With the development in recent years of a number of cognitive-based therapies for depression, one point of interest is whether a core set of approaches or therapies individualized to the patient will emerge.

Describing that as an "important question," Dr Davidson said, "My own conviction is that this is where the scientific research needs to go in the future.

"We can assess an individual's cognitive and emotional style, for example, before implementing any therapeutic treatment, and we can more rationally assign a particular treatment strategy based on an individual's cognitive and emotional style," he added.

"That is, in principle, possible for us to begin to do today, but the requisite research has not yet been done, and so this is a high-priority area for future research."

Nevertheless, Dr Davidson believes that "at some point in the future, we're likely to proceed in that kind of way."

A potential issue for the widespread implementation of MBCT is that of obtaining local healthcare funding for practitioners.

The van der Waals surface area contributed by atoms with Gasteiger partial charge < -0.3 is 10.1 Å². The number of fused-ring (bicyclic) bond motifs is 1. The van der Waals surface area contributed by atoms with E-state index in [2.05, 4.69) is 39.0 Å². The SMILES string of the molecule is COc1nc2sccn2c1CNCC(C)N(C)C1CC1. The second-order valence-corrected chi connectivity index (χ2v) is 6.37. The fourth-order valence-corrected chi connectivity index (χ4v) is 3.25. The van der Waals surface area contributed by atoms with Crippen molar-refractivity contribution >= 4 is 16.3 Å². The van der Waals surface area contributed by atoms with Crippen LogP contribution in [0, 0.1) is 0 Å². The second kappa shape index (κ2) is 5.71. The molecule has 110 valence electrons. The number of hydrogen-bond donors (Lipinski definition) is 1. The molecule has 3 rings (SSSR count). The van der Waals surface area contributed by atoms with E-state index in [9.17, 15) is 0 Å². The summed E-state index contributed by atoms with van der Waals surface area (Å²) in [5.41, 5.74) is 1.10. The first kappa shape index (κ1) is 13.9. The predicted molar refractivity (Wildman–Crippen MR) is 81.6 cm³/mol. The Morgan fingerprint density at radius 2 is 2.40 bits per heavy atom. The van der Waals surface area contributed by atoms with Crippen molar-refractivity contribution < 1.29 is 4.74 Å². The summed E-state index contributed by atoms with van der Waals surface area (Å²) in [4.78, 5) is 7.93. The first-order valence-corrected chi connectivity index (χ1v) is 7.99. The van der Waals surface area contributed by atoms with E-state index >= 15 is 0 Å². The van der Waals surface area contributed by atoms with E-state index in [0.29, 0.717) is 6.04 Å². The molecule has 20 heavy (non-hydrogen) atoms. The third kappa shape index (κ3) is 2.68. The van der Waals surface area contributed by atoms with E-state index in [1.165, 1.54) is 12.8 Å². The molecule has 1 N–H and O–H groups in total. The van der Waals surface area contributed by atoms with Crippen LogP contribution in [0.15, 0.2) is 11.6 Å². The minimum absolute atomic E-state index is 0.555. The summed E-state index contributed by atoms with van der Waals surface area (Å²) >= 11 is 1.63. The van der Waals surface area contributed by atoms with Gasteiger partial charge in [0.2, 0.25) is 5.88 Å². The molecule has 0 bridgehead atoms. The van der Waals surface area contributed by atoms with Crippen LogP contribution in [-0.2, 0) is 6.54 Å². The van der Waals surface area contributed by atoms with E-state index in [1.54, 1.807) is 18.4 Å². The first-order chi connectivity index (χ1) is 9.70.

Dr Davidson said that MBCT provides "an individual with kind of a lifelong skill," and once the impact of the therapy on individual patients and the wider financial basis are determined, funding will not be a limiting factor.

"One of the critical issues that needs to be addressed empirically is the extent to which this kind of treatment can be cost-effective. In terms of the costs of recurrent depression, which are enormous in terms of productivity and absenteeism...it may well be that this is indeed very cost-effective, and whatever modest costs are associated with this are far exceeded by the cost savings that are achieved through this kind of prevention strategy," he said.

The study was supported by Wellcome Trust grants. The original article contains a full listing of the authors' relevant financial relationships. The research upon which the editorial is based was supported by a grant from the National Center for Complementary and Integrative Health of the National Institutes of Health and several gifts to the Center for Healthy Minds.

JAMA Psychiatry. Published online April 27, 2016. Abstract, Commentary